Book Recommendation: “2666” by Roberto Bolaño, for anyone interested in Spanish literature or what came after Borges.

A Look Back at the VR Design of Archangel: Hellfire

This blog post is about Archangel: Hellfire, a competitive multiplayer VR game that I worked on at Skydance Interactive during 2017-2018. We were given the task of creating a follow up to our single player VR narrative game, Archangel. We took some of the art assets from the original title but programmed and redesigned most of the game systems from the ground up. After a year of hard work, we were about ready to wrap up Archangel: Hellfire.

Archangel: Hellfire is a valuable case study because we were forced to push against the grain of standard VR first person shooter games. Hellfire’s premise (as a cockpit-based mech game) allowed us to focus a lot of our development time on game design rather than VR specific feature development. By dialing back the amount of simulation and touch control based interactions, and iterating on combat mechanics, movement systems, and multiplayer gameplay experience, we discovered several valuable insights into VR game development in general.

Design Principles

Every time new hardware technology comes out, developers are pressured to prove its worth by designing products that showcase what it can do. The problem is, there is no truth in the idea that using all of the new features of hardware makes for good software. Sometimes it does, but in the case of a VR game, we are dealing with such a big jump from a regular video game that everyone stands to benefit from taking a step back and contemplating what is truly advantageous about gaming in a VR headset. With so many new options for things that you can do in VR, it is easy to let your imagination run wild and think of a million different things you can simulate (steering a wheel, shooting a gun, flipping a burger, petting a cat, bowling a ball etc…) However, perhaps it is better to momentarily forget all of that, and think about what it takes to make a great game that uses only a few features afforded by VR and mostly aims to be something people actually want to play more than once.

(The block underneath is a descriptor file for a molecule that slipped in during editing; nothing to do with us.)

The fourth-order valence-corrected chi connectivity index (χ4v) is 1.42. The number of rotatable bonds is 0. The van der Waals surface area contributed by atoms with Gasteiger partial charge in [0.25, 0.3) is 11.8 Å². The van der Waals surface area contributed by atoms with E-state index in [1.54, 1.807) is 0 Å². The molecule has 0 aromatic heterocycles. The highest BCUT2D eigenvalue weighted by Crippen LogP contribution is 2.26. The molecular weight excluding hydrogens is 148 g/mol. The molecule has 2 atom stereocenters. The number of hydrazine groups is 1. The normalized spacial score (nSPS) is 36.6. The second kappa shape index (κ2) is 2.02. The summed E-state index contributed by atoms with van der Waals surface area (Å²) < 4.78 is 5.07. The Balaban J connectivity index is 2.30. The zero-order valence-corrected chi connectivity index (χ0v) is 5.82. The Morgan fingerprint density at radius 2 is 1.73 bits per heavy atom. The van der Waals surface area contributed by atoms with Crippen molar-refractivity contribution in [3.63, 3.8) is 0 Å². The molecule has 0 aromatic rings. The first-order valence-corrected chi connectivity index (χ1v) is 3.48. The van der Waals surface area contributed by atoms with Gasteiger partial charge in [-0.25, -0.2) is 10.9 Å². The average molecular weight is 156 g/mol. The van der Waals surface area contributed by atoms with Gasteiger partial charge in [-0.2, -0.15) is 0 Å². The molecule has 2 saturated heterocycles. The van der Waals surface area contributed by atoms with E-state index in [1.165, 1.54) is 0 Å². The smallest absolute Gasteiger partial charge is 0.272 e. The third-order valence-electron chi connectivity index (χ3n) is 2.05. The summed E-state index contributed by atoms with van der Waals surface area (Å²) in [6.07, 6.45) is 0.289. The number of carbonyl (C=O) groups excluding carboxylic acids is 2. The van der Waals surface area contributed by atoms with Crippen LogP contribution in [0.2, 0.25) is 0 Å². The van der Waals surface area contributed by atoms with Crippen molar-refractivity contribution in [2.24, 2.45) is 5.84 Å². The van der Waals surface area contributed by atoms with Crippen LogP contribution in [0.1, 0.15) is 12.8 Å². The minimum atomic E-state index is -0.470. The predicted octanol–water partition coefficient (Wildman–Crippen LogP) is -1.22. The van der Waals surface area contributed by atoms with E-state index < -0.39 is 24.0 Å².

Popular culture gives a wildly inaccurate representation about the capabilities of VR, as well as the function of VR in a contemporary setting. Thus, people tend to gravitate toward the marvelous aspects of VR and have unrealistic expectations about what it should be. You will hear over and over “The technology will get there.” But if you think about it, the current technology is pretty great if you just use it correctly. Films like Avatar and Ready Player One plant the idea that the ultimate gameplay experience is one in which you inhabit a virtual body which feels and functions exactly as your own – and then you engage in warfare. In this way pure VR is the truest simulation of the most treacherous of human experiences. But you must ask yourself – is this really better than what other experiences have to offer? We already have sports: football, lacrosse, paintball, hockey, and these activities already give all of the violent adrenaline you could ever ask for. Reading a great book can be more immersive than any technological experience on earth, and it requires zero technology. Given this, what can we achieve with the VR technology we have today without assuming that a future version of VR would be automatically better?